When you get behind on your mortgage payment, your lender may initiate a trustee sale. A trustee runs a public auction to try to sell the home to give the lender their money back. The trustee sale is the last resort, after all other attempts to get you current on your mortgage occurred.
Before the Trustee Sale
Before the trustee sale, the lender typically tries to work with you. They see if there are payment arrangements or other ways to get you caught up. It’s in your best interest to work with the lender the moment you realize you can’t make your payment on time. If you let too much time pass, letting your payment get close to 90 days past due, the lender may start the trustee sale.
The trustee typically calls or publicizes the trustee sale 90 days before the sale date. This gives you time to make good on your debt, if you can. If not, you receive a notice of the sale and may have to be out of the home shortly after it.
Registering for the Trustee Sale
Once the trustee sale is made public, potential bidders must register. Many sales require the bidders to make a deposit. If they don’t win the bid, they get the deposit back. Each state has different deposit requirements. Sellers can inquire about the requirements when registering for the sale.
Viewing the Home
Typically, bidders don’t see the inside of a home going for trustee sale. Buyers bid sight unseen. The trustee sells the home ‘as is’ too. Unlike a personal sale, buyers can’t pay for an inspection and cancel the sale because they don’t like the condition of the home. Whatever is wrong with the home becomes the buyer’s responsibility.
Who Can Bid?
Everyone must register for the sale if they plan to bid. You can’t just show up and bid. In addition, you must prove ownership of the funds to buy the home. Because you pay for the home right away, there’s no time for financing. You must prove you have funds available right away.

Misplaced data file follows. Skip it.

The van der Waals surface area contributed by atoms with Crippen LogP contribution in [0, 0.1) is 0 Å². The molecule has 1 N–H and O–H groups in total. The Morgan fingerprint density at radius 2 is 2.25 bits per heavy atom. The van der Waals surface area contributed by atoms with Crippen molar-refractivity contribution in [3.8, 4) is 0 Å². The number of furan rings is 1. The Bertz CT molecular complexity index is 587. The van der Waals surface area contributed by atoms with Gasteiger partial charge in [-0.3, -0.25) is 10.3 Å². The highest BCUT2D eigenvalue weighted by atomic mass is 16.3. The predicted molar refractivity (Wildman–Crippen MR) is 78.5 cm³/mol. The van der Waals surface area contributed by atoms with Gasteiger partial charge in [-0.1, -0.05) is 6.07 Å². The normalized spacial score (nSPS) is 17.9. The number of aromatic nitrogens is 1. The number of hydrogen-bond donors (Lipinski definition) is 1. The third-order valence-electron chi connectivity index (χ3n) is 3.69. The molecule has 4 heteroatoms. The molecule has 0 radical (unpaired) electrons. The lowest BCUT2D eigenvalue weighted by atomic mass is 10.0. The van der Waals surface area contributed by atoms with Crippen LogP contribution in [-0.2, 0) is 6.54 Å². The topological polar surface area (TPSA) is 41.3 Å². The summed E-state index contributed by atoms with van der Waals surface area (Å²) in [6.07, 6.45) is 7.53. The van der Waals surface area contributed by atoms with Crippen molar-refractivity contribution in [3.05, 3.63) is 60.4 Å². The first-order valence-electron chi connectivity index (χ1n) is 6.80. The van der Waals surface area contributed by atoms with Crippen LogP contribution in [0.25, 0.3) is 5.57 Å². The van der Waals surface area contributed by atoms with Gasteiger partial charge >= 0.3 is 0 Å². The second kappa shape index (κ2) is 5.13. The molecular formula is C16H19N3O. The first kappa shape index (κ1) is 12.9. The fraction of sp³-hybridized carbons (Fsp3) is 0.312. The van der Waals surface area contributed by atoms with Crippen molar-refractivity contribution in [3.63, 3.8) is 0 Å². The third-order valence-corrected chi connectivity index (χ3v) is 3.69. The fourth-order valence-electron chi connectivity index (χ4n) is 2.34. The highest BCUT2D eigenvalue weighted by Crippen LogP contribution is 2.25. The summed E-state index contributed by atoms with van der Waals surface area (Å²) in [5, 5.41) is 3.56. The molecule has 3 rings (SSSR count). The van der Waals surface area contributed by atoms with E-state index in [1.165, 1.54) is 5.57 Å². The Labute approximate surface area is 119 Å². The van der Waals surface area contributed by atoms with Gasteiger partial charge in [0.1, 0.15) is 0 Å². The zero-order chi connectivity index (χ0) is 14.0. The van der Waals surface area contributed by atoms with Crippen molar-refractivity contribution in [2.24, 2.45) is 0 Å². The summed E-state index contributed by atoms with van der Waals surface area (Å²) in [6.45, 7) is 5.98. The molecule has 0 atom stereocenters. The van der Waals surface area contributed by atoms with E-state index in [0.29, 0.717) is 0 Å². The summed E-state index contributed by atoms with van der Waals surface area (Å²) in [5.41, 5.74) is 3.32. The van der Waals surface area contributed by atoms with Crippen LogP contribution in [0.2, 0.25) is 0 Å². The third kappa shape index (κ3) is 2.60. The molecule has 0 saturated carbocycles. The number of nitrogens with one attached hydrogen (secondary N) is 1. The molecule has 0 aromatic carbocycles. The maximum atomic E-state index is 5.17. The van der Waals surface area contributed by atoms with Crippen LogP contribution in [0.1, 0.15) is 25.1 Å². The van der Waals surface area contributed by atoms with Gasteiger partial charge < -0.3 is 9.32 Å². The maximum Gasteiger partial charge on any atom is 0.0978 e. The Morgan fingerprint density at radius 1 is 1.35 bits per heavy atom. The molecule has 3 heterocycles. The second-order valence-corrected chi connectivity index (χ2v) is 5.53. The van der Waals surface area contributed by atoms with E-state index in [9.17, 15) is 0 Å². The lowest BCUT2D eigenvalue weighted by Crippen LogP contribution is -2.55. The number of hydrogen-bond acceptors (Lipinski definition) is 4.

The Starting Bid
The lender gives the trustee the starting bid amount. It depends on the amount past due and the balance on the mortgage. Most trustees let the public know the starting bid before the day of the sale.
After the starting bid, participants can bid in any increment. The trustee keeps the bidding going until there are no more bids. The final bid receives three calls before it’s a done deal. The highest bidder must have the cash (cashier’s check) for the bid amount.
Completing the Sale
After the sale, you must vacate the property. The winning bidder, after paying for the property, owns it right away. The county records the deed in his or her name and the owner takes possession of the home. The new owners do have the right to evict you from the home, if you don’t vacate it.
The trustee sale is usually the last resort after you default on your mortgage. If you don’t stay in touch with your lender, you run the risk of losing your home in this sale. Banks like trustee sales because they present immediate cash. There isn’t time for financing or sales falling through. But, the last thing a bank wants to do is take your home. They’d rather you made good on your debt. If you are in trouble, talk to your bank and get a payment arraignment going.